5.  These opportunities have arisen through a combination of hard work, determination and good fortune and of course, availability. They have allowed me to fuel my desire to be involved with space medicine and having being highly interesting and enjoyable have whet my appetite for more. Next year I plan to take undertake my medical elective with the National Aeronautics and Space Administration (NASA) in the United States and that will be allowed through a competition for medical undergraduates organised by the CASE research group at University College London. I feel that this will be a wonderful experience and allow me to be further involved with aerospace research, hopefully in the visual science area, and will stand me in good steed to further my aerospace career. I am set to qualify in Medicine in June 2008 and I aim to incorporate the aerospace field in my prospective career. I am very interested in pursuing Ophthalmology in clinical medicine and the scope to link this with aerospace medicine to further develop my expertise in this field should be abundant. However, I can foresee this not being particularly easy and the experiences that I have enjoyed and been academically stimulating will suddenly no longer exist at a postgraduate level. There will be no more formal exchange programmes, no space medicine or physiology research posts, no scope for linking clinical work with space medicine and thus I obviously see my prospects for space medicine in the UK as bleak. This is very much unlike other countries that lead the scientific community and simply results from the UK's under subscription to international human space flight programmes.

  6.  As the fourth richest country in the world and the country which has historically been at the forefront of scientific endeavor, it is surprising to see a void in aerospace research opportunities throughout the rest of the world and the UK. If I wanted to pursue my career at NASA I would have to change my nationality and since the UK does not currently subscribe to the European Space Agency's human space flight programme I will be unable to participate in their programmes also. Lunar landings are planned for 2020 and it would be a momentous occasion for a Briton to stand on the lunar surface that would surely lead to a scientific interest epidemic throughout British schools in an unprecedented manner.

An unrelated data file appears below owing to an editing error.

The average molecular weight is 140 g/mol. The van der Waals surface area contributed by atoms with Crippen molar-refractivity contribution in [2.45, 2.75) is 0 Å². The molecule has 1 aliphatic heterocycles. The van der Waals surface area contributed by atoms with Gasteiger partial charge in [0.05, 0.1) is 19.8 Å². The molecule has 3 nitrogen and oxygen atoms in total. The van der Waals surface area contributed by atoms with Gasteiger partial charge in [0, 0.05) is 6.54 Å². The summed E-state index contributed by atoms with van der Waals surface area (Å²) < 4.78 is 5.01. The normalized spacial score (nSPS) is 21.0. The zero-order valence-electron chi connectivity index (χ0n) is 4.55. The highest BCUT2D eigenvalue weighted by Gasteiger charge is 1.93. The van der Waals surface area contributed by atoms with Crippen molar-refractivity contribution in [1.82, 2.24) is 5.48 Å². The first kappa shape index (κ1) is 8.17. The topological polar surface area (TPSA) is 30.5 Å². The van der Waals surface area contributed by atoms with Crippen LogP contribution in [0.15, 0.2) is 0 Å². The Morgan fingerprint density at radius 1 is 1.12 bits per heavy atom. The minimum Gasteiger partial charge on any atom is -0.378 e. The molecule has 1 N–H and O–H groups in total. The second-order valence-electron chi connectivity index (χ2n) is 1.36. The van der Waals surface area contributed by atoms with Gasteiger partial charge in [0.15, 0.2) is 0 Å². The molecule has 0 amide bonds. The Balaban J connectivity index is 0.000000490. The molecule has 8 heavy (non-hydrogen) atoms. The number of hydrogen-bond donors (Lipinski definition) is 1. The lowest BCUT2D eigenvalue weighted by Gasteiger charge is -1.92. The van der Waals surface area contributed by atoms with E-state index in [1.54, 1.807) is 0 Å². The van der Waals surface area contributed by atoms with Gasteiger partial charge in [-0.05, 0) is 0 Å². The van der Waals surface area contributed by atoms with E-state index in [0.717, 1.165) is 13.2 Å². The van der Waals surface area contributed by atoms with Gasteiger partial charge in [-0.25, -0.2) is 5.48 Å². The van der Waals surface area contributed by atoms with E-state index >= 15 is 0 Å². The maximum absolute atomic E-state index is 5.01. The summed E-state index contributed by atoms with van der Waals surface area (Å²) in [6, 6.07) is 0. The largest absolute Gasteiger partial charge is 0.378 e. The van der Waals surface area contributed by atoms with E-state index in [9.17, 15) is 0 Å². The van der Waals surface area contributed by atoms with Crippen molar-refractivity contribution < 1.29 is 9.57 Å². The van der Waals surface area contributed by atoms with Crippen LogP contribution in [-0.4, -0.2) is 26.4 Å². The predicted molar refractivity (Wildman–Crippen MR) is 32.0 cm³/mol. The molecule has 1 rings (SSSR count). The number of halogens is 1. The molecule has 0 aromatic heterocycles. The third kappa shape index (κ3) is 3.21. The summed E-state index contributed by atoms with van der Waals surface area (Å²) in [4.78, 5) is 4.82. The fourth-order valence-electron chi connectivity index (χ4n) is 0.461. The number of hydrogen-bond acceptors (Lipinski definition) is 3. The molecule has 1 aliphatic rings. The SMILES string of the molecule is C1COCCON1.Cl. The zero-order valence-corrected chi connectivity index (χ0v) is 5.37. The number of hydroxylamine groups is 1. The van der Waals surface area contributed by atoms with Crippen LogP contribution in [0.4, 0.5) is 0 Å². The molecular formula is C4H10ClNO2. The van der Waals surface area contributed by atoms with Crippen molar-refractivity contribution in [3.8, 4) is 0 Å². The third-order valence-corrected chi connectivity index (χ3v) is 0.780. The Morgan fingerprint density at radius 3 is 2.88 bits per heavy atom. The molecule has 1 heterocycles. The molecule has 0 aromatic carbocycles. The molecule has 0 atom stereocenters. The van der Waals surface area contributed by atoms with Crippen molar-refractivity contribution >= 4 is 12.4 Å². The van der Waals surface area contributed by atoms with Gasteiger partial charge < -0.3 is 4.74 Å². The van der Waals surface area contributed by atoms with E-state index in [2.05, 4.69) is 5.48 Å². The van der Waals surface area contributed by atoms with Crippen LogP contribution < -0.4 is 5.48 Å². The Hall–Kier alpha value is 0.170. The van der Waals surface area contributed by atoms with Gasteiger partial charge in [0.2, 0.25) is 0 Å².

7.  As for now, Britain can significantly contribute to international space exploration through advances in aerospace medicine. There is a great source of highly talented, intelligent and motivated individuals in the UK who if they had sufficient resources could lead and focus aerospace scientific work to best effect. The appeal of aerospace medicine in the UK spans from internationally renowned professors all the way to students who have not even applied to medical school yet—and thus the foundations for a long lasting and continuous research effort are already established. It is also important to note that although the research will be primarily geared towards medicine for use in space exploration, the challenges which it imposes would no doubt produce creative and innovative research that would be equally applicable to a terrestrial clinical setting and benefits to patients will result.

  8.  I hope that the UK can further our contribution to the international research effort in space medicine. It would be a shame and almost an embarrassment to be left behind. Having had many opportunities available to me at an undergraduate level, such as BSc degrees, ESA competitions, and exchange programmes, my desire to be involved with space medicine has been fuelled further. This determination and enthusiasm, however, will be worthless if the opportunities that once existed disappear at a postgraduate level. Personally, I will focus all my efforts to succeed in both ophthalmology and aerospace medicine and sincerely hope that I will not be frustrated and limited by the opportunities available in the UK and by the closure of international opportunities due to the under subscription to human space flight programmes.

October 2006